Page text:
SOAS scholar tackles the politics of national identity in China in latest book
19 September 2013
Dr Enze Han, a lecturer in the International Security of East Asia, provides a new theoretical framework to explain national identity among minority and ethnic majority groups in China.
Contestation and Adaptation unravels the complexities of national-identity, focusing on the interactions between domestic and international forces that inform ethnic groups' national-identity contestation.
Dr Han examines how five major ethnic minority groups in China negotiate their national identities with the Chinese nation-state: Uyghurs, Chinese Koreans, Dai, Mongols, and Tibetans. The scholar points out, of the fifty-five ethnic minority groups in China, only the Tibetans and Uyghurs have forcefully contested the idea of a Chinese national identity.
He argues that whether ethnic groups contest those national identities depends on whether they perceive a better, achievable alternative. In particular, Dr Han says that ethnic groups with extensive external kinship networks are most likely to perceive a capacity to achieve better circumstances and are, therefore, more likely to politically mobilize to contest national identity.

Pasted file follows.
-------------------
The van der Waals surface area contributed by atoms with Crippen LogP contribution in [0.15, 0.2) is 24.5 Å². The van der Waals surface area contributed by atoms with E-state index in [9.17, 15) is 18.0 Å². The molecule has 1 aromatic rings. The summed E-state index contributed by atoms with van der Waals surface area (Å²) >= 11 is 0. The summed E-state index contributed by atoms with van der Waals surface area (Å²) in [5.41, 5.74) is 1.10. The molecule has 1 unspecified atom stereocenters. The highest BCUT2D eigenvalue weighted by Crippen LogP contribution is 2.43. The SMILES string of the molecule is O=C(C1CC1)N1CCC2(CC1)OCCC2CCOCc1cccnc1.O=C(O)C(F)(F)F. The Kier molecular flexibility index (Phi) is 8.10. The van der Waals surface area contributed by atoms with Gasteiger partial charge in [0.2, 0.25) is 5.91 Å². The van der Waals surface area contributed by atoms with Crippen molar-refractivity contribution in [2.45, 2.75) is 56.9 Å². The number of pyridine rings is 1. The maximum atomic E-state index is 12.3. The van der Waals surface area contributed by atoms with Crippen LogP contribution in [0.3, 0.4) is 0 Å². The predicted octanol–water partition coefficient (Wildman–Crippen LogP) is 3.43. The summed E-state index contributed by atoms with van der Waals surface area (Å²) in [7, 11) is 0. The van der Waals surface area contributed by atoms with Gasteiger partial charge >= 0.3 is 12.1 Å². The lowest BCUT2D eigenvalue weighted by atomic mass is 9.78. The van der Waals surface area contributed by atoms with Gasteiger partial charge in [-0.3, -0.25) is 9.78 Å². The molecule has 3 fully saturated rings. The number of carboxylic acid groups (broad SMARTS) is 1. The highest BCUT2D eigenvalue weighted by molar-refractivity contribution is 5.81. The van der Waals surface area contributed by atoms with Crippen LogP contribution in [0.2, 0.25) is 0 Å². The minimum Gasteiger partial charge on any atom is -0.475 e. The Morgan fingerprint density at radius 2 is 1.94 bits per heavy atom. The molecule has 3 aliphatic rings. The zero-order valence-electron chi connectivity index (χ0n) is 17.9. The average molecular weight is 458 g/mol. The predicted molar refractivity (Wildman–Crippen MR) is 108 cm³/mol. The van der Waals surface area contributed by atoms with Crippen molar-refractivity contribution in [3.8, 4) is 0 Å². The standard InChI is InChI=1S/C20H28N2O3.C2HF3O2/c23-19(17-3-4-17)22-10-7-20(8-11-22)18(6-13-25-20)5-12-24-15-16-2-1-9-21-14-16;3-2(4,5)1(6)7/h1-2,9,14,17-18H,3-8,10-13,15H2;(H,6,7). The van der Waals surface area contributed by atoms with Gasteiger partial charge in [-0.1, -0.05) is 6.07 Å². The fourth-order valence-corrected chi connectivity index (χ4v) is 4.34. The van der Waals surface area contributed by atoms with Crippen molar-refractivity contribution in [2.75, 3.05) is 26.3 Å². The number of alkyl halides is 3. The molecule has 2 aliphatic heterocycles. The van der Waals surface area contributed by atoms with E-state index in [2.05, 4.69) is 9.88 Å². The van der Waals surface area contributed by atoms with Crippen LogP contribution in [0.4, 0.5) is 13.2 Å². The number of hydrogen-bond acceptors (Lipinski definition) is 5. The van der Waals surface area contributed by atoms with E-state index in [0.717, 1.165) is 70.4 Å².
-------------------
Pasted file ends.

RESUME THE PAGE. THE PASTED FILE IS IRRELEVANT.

Dr Han commented: “Simmering grievances and occasional outbursts of social unrest among ethnic minority populations in China challenge not only the ruling party's legitimacy and governance, but also contemporary Chinese national identity and the territorial integrity of the Chinese state. However, contesting Chinese national identity is not uniform across various ethnic groups in China, and in this book I examines the variations and reasons of why some ethnic groups contest the Chinese national identity while many others do not.”
Thomas J. Christensen, William P. Boswell Professor of World Politics of Peace and War and Director of the China and the World Program, Princeton University said: "Professor Han provides a subtle and learned analysis of ethnic political mobilization and internal conflict in contemporary China. His innovative theoretical approach-combining international and domestic factors-explains why rebellion against Beijing's rule has largely been limited to two of China's many ethnic minorities. This important book will be of great interest to students of comparative politics, international relations, and Asian studies."
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